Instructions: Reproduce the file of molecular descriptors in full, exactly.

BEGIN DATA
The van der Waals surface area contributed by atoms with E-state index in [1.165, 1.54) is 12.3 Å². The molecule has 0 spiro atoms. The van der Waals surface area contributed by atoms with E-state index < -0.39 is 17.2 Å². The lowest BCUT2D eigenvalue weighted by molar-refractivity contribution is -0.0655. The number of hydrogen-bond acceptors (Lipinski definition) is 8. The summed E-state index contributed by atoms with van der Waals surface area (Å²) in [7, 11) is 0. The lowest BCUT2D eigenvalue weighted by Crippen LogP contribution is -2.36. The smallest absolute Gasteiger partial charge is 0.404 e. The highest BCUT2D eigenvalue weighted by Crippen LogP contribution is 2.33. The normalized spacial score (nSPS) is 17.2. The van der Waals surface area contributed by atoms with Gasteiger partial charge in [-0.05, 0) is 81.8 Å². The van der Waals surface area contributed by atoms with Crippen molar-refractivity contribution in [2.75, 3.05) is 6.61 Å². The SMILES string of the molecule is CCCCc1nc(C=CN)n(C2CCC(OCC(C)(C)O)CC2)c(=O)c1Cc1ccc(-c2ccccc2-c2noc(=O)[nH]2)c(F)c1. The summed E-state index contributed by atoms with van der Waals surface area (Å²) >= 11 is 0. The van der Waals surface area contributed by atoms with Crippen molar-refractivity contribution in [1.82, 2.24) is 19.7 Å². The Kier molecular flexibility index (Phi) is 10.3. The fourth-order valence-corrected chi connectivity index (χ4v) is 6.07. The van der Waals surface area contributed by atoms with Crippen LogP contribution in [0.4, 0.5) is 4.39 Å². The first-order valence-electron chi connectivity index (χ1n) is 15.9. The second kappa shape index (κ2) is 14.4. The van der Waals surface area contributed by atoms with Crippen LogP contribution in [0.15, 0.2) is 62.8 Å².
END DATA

The van der Waals surface area contributed by atoms with E-state index in [1.165, 1.54) is 12.3 Å². The molecule has 0 spiro atoms. The van der Waals surface area contributed by atoms with E-state index < -0.39 is 17.2 Å². The lowest BCUT2D eigenvalue weighted by molar-refractivity contribution is -0.0655. The number of hydrogen-bond acceptors (Lipinski definition) is 8. The summed E-state index contributed by atoms with van der Waals surface area (Å²) in [7, 11) is 0. The lowest BCUT2D eigenvalue weighted by Crippen LogP contribution is -2.36. The smallest absolute Gasteiger partial charge is 0.404 e. The highest BCUT2D eigenvalue weighted by Crippen LogP contribution is 2.33. The normalized spacial score (nSPS) is 17.2. The van der Waals surface area contributed by atoms with Gasteiger partial charge in [-0.05, 0) is 81.8 Å². The van der Waals surface area contributed by atoms with Crippen molar-refractivity contribution in [2.75, 3.05) is 6.61 Å². The SMILES string of the molecule is CCCCc1nc(C=CN)n(C2CCC(OCC(C)(C)O)CC2)c(=O)c1Cc1ccc(-c2ccccc2-c2noc(=O)[nH]2)c(F)c1. The summed E-state index contributed by atoms with van der Waals surface area (Å²) >= 11 is 0. The van der Waals surface area contributed by atoms with Crippen molar-refractivity contribution in [1.82, 2.24) is 19.7 Å². The Kier molecular flexibility index (Phi) is 10.3. The fourth-order valence-corrected chi connectivity index (χ4v) is 6.07. The van der Waals surface area contributed by atoms with Crippen LogP contribution in [0.4, 0.5) is 4.39 Å². The first-order valence-electron chi connectivity index (χ1n) is 15.9. The second kappa shape index (κ2) is 14.4. The van der Waals surface area contributed by atoms with Crippen LogP contribution in [0.15, 0.2) is 62.8 Å².